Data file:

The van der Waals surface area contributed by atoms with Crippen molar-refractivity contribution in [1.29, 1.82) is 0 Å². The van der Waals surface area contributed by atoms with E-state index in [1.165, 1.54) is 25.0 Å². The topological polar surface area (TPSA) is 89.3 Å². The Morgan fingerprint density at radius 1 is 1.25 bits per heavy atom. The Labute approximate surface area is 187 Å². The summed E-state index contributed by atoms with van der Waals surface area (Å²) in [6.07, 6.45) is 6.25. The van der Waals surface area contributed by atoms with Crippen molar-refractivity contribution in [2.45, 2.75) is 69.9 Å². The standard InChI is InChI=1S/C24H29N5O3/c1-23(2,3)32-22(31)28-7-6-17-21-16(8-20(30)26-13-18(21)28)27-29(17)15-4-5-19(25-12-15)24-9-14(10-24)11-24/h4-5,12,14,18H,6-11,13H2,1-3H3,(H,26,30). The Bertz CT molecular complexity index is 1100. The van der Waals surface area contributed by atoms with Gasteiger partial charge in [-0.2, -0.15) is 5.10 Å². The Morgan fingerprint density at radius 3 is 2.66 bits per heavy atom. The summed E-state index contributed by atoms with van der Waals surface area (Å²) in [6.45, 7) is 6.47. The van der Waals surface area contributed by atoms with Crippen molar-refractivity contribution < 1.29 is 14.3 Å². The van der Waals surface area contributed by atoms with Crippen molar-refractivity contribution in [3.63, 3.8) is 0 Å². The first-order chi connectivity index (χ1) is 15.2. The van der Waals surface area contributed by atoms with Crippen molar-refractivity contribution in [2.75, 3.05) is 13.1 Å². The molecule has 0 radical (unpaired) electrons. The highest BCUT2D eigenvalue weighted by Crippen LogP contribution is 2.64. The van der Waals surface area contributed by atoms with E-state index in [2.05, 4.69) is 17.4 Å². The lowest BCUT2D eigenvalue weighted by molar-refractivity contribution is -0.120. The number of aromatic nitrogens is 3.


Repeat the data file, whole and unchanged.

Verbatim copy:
The van der Waals surface area contributed by atoms with Crippen molar-refractivity contribution in [1.29, 1.82) is 0 Å². The van der Waals surface area contributed by atoms with E-state index in [1.165, 1.54) is 25.0 Å². The topological polar surface area (TPSA) is 89.3 Å². The Morgan fingerprint density at radius 1 is 1.25 bits per heavy atom. The Labute approximate surface area is 187 Å². The summed E-state index contributed by atoms with van der Waals surface area (Å²) in [6.07, 6.45) is 6.25. The van der Waals surface area contributed by atoms with Crippen molar-refractivity contribution in [2.45, 2.75) is 69.9 Å². The standard InChI is InChI=1S/C24H29N5O3/c1-23(2,3)32-22(31)28-7-6-17-21-16(8-20(30)26-13-18(21)28)27-29(17)15-4-5-19(25-12-15)24-9-14(10-24)11-24/h4-5,12,14,18H,6-11,13H2,1-3H3,(H,26,30). The Bertz CT molecular complexity index is 1100. The van der Waals surface area contributed by atoms with Gasteiger partial charge in [-0.2, -0.15) is 5.10 Å². The Morgan fingerprint density at radius 3 is 2.66 bits per heavy atom. The summed E-state index contributed by atoms with van der Waals surface area (Å²) in [6.45, 7) is 6.47. The van der Waals surface area contributed by atoms with Crippen molar-refractivity contribution < 1.29 is 14.3 Å². The van der Waals surface area contributed by atoms with Crippen molar-refractivity contribution in [3.63, 3.8) is 0 Å². The first-order chi connectivity index (χ1) is 15.2. The van der Waals surface area contributed by atoms with Crippen molar-refractivity contribution in [2.75, 3.05) is 13.1 Å². The molecule has 0 radical (unpaired) electrons. The highest BCUT2D eigenvalue weighted by Crippen LogP contribution is 2.64. The van der Waals surface area contributed by atoms with E-state index in [2.05, 4.69) is 17.4 Å². The lowest BCUT2D eigenvalue weighted by molar-refractivity contribution is -0.120. The number of aromatic nitrogens is 3.